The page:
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City Council signs off on developer for high-profile Lincoln Heights Jail redevelopment

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The proposed reboot of the Art Deco landmark will bring residential, commercial, and manufacturing space to the site

A rendering of the Lincoln Heights Jail in Los Angeles, California. There are buildings lining a pedestrian street. Over the street are strings of purple lights. There are purple trees lining the street. Courtesy of Rios Clementi Hale Studios

The Los Angeles City Council today approved a developer that beat out two other finalists in a bid to redevelop the Lincoln Heights Jail along the Los Angeles River.

The winning developers, Lincoln Property Company and Fifteen Group, proposed the Lincoln Heights Makers District—a collection of commercial and manufacturing spaces, a public market, creative office space, live-work housing, green space with an amphitheater, recreation space, and a communal rooftop space.

Designed by Rios Clementi Hale Studios, Lincoln Property’s project will include the adaptive reuse of the 1930s-era (likely haunted) jail building. The developers have also combined the jail site with a property across the street that they already own, where “they intend to build additional affordable housing and commercial office space,” city documents say.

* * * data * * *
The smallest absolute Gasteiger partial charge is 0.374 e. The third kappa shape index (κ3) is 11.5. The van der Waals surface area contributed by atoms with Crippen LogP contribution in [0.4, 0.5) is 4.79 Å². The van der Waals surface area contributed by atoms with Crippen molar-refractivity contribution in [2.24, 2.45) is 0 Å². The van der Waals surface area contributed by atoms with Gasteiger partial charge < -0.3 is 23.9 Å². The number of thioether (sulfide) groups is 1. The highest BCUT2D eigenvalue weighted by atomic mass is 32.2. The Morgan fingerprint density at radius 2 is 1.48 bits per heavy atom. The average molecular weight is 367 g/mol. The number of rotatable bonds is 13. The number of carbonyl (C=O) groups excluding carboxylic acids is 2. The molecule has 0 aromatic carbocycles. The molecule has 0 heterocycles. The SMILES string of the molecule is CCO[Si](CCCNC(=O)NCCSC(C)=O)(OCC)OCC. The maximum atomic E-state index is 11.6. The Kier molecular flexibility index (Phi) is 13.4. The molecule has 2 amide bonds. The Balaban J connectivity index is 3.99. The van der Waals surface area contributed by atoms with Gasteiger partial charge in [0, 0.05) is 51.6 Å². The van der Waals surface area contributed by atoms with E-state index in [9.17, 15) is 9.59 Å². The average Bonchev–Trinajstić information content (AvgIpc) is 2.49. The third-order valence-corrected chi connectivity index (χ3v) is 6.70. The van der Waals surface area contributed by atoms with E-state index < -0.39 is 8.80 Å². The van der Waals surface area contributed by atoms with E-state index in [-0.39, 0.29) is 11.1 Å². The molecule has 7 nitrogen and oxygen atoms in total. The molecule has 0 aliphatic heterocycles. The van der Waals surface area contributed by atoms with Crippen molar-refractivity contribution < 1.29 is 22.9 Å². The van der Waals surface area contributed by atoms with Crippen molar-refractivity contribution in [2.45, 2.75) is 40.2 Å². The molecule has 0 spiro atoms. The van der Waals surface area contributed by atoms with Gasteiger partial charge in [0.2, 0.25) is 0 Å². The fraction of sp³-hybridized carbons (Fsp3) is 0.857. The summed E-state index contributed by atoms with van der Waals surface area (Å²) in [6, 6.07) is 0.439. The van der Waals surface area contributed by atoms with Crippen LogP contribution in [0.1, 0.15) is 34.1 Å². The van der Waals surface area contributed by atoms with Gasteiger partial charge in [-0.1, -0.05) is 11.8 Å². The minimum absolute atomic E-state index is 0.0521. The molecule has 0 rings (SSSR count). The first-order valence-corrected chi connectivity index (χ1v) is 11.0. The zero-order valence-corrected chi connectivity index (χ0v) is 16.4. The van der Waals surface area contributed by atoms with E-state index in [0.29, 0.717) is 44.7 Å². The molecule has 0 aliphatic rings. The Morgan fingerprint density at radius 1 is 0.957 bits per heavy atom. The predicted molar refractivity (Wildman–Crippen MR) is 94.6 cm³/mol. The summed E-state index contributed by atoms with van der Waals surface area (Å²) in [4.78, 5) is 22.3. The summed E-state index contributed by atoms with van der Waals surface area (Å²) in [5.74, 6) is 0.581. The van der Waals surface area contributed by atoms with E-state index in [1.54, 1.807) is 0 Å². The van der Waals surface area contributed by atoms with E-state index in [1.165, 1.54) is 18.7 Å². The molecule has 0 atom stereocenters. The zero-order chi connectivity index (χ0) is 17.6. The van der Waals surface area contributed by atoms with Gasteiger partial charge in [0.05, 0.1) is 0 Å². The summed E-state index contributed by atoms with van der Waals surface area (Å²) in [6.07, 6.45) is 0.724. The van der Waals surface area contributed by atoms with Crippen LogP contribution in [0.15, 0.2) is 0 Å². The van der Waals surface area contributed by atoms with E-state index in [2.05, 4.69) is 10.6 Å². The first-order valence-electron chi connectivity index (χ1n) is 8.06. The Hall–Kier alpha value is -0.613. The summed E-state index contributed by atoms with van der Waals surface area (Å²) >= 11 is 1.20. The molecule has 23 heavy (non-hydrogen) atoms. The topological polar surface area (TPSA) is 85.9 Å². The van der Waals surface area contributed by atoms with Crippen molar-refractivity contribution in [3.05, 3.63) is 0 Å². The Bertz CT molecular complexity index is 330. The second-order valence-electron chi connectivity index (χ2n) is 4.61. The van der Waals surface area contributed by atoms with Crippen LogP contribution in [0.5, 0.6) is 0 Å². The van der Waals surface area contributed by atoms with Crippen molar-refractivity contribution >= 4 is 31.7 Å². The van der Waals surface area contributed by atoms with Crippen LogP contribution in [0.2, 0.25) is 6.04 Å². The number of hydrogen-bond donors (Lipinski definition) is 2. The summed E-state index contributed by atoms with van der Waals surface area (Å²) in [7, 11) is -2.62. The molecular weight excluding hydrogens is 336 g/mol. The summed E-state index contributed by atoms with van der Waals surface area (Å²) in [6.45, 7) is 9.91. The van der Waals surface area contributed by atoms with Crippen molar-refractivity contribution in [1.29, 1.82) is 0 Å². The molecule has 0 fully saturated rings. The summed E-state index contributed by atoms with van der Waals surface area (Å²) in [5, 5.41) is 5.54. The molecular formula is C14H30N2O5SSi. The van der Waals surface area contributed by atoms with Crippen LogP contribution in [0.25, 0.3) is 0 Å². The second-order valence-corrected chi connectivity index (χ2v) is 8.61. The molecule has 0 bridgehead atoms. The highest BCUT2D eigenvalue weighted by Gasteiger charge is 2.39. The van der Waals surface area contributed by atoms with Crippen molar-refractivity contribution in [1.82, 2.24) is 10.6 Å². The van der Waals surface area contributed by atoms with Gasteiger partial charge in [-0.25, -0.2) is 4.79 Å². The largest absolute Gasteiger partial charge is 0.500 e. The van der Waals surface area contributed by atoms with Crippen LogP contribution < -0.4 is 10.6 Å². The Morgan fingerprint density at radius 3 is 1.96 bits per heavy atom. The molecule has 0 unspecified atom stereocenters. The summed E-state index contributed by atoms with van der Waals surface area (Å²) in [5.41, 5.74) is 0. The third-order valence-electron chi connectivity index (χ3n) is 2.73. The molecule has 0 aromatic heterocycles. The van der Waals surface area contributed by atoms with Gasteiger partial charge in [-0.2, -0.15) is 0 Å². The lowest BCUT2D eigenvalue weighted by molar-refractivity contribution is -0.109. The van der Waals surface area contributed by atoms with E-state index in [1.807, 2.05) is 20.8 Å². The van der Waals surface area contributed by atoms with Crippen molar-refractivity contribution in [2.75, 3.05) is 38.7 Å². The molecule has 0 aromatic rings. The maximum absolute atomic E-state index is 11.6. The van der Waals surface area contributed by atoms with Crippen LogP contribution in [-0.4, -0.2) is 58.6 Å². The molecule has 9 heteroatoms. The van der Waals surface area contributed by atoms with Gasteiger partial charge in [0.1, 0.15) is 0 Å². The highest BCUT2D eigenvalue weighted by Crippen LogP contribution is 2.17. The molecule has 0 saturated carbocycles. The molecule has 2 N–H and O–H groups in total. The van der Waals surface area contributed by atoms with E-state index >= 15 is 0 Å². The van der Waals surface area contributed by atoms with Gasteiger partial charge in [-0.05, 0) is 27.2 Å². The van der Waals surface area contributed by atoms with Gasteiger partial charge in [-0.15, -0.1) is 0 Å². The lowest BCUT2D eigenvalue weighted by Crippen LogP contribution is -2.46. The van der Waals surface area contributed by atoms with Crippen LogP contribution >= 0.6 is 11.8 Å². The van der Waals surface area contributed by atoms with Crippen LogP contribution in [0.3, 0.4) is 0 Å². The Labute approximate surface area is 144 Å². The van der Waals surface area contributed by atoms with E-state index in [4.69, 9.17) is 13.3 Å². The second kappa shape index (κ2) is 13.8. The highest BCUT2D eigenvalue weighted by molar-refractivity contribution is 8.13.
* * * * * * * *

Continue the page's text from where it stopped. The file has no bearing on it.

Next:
The developers have also agreed to create a greenway from the project’s site to the Lincoln Heights/Cypress Park station nearby.

The City Council voted to proceed with Lincoln Property Company’s proposal, but is still working out some details, such as a development agreement and whether the developers will lease or buy the city-owned site.

The Art Deco-style jail was built in 1931 and added onto in 1949. Increasingly overcrowded, it was decommissioned as a jail in 1965. In 1993, it was named a city Historic-Cultural Landmark.